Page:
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What I'm looking for is a word that tries to get the feeling of the imminent plunge. That immediacy.

I don't think I've ever been back before. Not the real me.

Though Miranda would say there's no real me to come back.

No essential self. Lately I've got really interested in Buddhist ideas. The core of it's a way of seeing and being in the world.

I'm not interested in two and a half thousand years of cultural accretions, the esoteric, ritualistic side of things. Like any other religion (though for me what differentiates Buddhism is that, for the most part, it isn't like any other religion) it's got its schisms and its sects. In the process of becoming organised religions lose their initial spirit. That's their tragedy and their danger. They become fixed as institutions, as embodiments of social and political power. The great thing about the Buddha was when they asked him if he was a god he said no.

When they asked him if he was a guru he said no. So what are you? they asked him. I am awake, he said. I like that.

Especially since lately I've come to see that I've been asleep for a long time.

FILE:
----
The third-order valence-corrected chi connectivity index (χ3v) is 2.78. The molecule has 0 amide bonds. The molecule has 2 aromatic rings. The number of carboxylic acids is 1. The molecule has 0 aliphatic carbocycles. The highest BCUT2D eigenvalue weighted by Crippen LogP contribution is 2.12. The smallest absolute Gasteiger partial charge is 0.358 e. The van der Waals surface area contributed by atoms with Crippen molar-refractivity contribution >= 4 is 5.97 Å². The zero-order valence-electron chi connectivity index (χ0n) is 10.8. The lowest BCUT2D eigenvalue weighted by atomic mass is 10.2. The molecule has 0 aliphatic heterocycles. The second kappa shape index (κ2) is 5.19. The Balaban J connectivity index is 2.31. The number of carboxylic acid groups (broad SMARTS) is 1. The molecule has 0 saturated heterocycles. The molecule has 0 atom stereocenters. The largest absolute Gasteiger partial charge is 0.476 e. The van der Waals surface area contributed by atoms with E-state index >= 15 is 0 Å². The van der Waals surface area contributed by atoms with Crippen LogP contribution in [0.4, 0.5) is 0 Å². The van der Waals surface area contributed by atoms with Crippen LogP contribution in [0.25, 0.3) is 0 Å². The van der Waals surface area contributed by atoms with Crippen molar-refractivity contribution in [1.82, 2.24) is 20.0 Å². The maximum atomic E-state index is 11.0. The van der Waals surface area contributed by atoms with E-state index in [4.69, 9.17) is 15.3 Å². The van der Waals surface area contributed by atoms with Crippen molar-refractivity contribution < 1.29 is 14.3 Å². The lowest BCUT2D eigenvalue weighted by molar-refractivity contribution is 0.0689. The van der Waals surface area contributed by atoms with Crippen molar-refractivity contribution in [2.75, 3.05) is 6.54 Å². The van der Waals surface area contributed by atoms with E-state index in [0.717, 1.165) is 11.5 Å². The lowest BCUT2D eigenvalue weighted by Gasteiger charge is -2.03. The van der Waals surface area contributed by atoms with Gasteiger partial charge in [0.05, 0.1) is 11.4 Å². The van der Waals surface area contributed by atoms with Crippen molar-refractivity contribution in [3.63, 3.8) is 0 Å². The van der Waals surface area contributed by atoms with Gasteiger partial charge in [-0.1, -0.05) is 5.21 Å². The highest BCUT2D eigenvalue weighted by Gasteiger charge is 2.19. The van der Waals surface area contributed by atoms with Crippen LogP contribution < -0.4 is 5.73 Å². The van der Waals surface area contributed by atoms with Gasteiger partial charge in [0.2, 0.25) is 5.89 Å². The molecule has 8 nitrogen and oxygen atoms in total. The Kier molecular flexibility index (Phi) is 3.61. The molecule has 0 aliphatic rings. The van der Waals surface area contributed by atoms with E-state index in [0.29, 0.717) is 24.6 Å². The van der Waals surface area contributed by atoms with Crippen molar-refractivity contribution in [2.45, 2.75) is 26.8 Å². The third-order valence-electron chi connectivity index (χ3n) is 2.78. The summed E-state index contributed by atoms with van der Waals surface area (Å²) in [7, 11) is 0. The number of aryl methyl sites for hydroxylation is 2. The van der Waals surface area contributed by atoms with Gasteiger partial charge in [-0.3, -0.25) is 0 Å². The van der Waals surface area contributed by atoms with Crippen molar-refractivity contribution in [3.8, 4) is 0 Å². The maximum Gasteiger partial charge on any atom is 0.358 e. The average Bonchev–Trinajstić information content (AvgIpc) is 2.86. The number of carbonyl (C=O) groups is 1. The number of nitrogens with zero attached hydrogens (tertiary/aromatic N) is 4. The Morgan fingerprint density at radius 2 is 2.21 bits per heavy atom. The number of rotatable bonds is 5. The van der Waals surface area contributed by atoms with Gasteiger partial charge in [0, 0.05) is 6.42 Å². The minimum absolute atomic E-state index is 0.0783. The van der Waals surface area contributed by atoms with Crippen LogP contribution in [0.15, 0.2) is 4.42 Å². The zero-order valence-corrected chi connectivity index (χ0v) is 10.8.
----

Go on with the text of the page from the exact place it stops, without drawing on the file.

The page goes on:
OK. If there's no essential self who is this person who's come back? Who's sitting here today, as near as damn it, at the top of the waterfall? It's a very domesticated waterfall, it must be said. But its edgeness is the same (except for scale, and scale's irrelevant here) as the edgeness of, say, Niagara.

What I'm interested in here is the quality of water on the edge.

Now if water were conscious, surely it would pause before the plunge, savour the easy leisure of the horizontal before exploding into the vertiginous perpendicular. Water would relish its own white-knuckle ride, its very own white-water rush.

Pretentious or what? Perhaps the most valuable thing for me in coming back home is that I get myself cut down to size.

All that self-deprecatory British stuff seeps back in. Though Ems insists Brits aren't anything like as self-deprecatory as they used to be.

* The short story collection The Great Master of Ecstasy by Glenda Beagan is published by Seren, price pounds 7.99, available from > CONTINUES TOMORROW
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Title Annotation:Features
Publication:Western Mail (Cardiff, Wales)
Date:Jul 27, 2011
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